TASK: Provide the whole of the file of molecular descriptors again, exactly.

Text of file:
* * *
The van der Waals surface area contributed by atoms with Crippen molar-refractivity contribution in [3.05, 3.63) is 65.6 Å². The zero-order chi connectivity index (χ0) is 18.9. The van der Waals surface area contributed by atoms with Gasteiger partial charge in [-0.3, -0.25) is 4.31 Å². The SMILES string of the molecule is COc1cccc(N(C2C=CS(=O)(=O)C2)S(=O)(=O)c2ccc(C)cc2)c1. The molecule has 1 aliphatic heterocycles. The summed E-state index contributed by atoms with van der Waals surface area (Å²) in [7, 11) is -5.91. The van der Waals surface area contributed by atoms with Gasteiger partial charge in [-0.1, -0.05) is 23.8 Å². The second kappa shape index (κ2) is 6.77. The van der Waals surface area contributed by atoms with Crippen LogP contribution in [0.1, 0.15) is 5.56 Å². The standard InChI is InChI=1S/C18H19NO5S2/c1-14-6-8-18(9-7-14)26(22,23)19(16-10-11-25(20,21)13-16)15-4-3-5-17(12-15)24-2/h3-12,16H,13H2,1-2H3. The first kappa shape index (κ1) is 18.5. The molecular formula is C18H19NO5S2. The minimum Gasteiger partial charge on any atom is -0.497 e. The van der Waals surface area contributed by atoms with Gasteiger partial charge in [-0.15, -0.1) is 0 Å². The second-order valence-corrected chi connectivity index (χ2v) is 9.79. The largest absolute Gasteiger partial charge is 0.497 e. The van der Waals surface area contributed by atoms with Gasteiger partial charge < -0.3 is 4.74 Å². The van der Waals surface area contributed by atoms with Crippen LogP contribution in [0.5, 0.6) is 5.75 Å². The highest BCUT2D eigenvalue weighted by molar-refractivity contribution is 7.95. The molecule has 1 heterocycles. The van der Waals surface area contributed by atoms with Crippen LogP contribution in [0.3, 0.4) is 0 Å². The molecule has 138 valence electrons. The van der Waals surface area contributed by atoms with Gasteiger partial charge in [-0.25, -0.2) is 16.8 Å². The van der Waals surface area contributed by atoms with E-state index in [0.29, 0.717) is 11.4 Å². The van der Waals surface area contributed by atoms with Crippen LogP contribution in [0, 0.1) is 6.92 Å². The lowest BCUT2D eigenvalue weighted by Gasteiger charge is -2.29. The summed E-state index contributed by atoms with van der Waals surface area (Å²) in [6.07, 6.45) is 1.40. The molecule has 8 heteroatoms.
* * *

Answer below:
The van der Waals surface area contributed by atoms with Crippen molar-refractivity contribution in [3.05, 3.63) is 65.6 Å². The zero-order chi connectivity index (χ0) is 18.9. The van der Waals surface area contributed by atoms with Gasteiger partial charge in [-0.3, -0.25) is 4.31 Å². The SMILES string of the molecule is COc1cccc(N(C2C=CS(=O)(=O)C2)S(=O)(=O)c2ccc(C)cc2)c1. The molecule has 1 aliphatic heterocycles. The summed E-state index contributed by atoms with van der Waals surface area (Å²) in [7, 11) is -5.91. The van der Waals surface area contributed by atoms with Gasteiger partial charge in [-0.1, -0.05) is 23.8 Å². The second kappa shape index (κ2) is 6.77. The van der Waals surface area contributed by atoms with Crippen LogP contribution in [0.1, 0.15) is 5.56 Å². The standard InChI is InChI=1S/C18H19NO5S2/c1-14-6-8-18(9-7-14)26(22,23)19(16-10-11-25(20,21)13-16)15-4-3-5-17(12-15)24-2/h3-12,16H,13H2,1-2H3. The first kappa shape index (κ1) is 18.5. The molecular formula is C18H19NO5S2. The minimum Gasteiger partial charge on any atom is -0.497 e. The van der Waals surface area contributed by atoms with Gasteiger partial charge in [-0.15, -0.1) is 0 Å². The second-order valence-corrected chi connectivity index (χ2v) is 9.79. The largest absolute Gasteiger partial charge is 0.497 e. The van der Waals surface area contributed by atoms with Gasteiger partial charge < -0.3 is 4.74 Å². The van der Waals surface area contributed by atoms with Crippen LogP contribution in [0.5, 0.6) is 5.75 Å². The highest BCUT2D eigenvalue weighted by molar-refractivity contribution is 7.95. The molecule has 1 heterocycles. The van der Waals surface area contributed by atoms with Crippen LogP contribution in [0.3, 0.4) is 0 Å². The molecule has 138 valence electrons. The van der Waals surface area contributed by atoms with Gasteiger partial charge in [-0.25, -0.2) is 16.8 Å². The van der Waals surface area contributed by atoms with E-state index in [0.29, 0.717) is 11.4 Å². The van der Waals surface area contributed by atoms with Crippen LogP contribution in [0, 0.1) is 6.92 Å². The lowest BCUT2D eigenvalue weighted by Gasteiger charge is -2.29. The summed E-state index contributed by atoms with van der Waals surface area (Å²) in [6.07, 6.45) is 1.40. The molecule has 8 heteroatoms.